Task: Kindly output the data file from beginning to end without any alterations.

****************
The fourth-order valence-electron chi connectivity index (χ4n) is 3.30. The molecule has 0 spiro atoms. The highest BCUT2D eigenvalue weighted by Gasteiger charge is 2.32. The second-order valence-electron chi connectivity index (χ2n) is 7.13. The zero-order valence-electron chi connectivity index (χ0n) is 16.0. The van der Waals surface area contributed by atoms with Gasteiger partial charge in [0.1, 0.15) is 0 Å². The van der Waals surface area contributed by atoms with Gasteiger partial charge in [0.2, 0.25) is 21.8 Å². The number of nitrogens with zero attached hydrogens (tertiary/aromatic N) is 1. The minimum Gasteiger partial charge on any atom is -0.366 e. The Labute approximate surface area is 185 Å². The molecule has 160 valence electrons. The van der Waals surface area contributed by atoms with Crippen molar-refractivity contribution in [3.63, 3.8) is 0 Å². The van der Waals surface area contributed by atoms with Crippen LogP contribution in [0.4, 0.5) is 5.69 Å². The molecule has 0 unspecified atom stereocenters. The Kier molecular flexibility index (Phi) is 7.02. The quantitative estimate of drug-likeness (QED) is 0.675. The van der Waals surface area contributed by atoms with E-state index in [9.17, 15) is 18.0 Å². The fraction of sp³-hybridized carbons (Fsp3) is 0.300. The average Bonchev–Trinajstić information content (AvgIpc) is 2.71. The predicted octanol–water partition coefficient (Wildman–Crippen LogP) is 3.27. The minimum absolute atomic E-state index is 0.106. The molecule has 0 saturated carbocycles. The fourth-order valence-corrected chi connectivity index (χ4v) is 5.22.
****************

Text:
The fourth-order valence-electron chi connectivity index (χ4n) is 3.30. The molecule has 0 spiro atoms. The highest BCUT2D eigenvalue weighted by Gasteiger charge is 2.32. The second-order valence-electron chi connectivity index (χ2n) is 7.13. The zero-order valence-electron chi connectivity index (χ0n) is 16.0. The van der Waals surface area contributed by atoms with Gasteiger partial charge in [0.1, 0.15) is 0 Å². The van der Waals surface area contributed by atoms with Gasteiger partial charge in [0.2, 0.25) is 21.8 Å². The number of nitrogens with zero attached hydrogens (tertiary/aromatic N) is 1. The minimum Gasteiger partial charge on any atom is -0.366 e. The Labute approximate surface area is 185 Å². The molecule has 160 valence electrons. The van der Waals surface area contributed by atoms with Crippen molar-refractivity contribution in [3.63, 3.8) is 0 Å². The van der Waals surface area contributed by atoms with Crippen LogP contribution in [0.4, 0.5) is 5.69 Å². The molecule has 0 unspecified atom stereocenters. The Kier molecular flexibility index (Phi) is 7.02. The quantitative estimate of drug-likeness (QED) is 0.675. The van der Waals surface area contributed by atoms with E-state index in [9.17, 15) is 18.0 Å². The fraction of sp³-hybridized carbons (Fsp3) is 0.300. The average Bonchev–Trinajstić information content (AvgIpc) is 2.71. The predicted octanol–water partition coefficient (Wildman–Crippen LogP) is 3.27. The minimum absolute atomic E-state index is 0.106. The molecule has 0 saturated carbocycles. The fourth-order valence-corrected chi connectivity index (χ4v) is 5.22.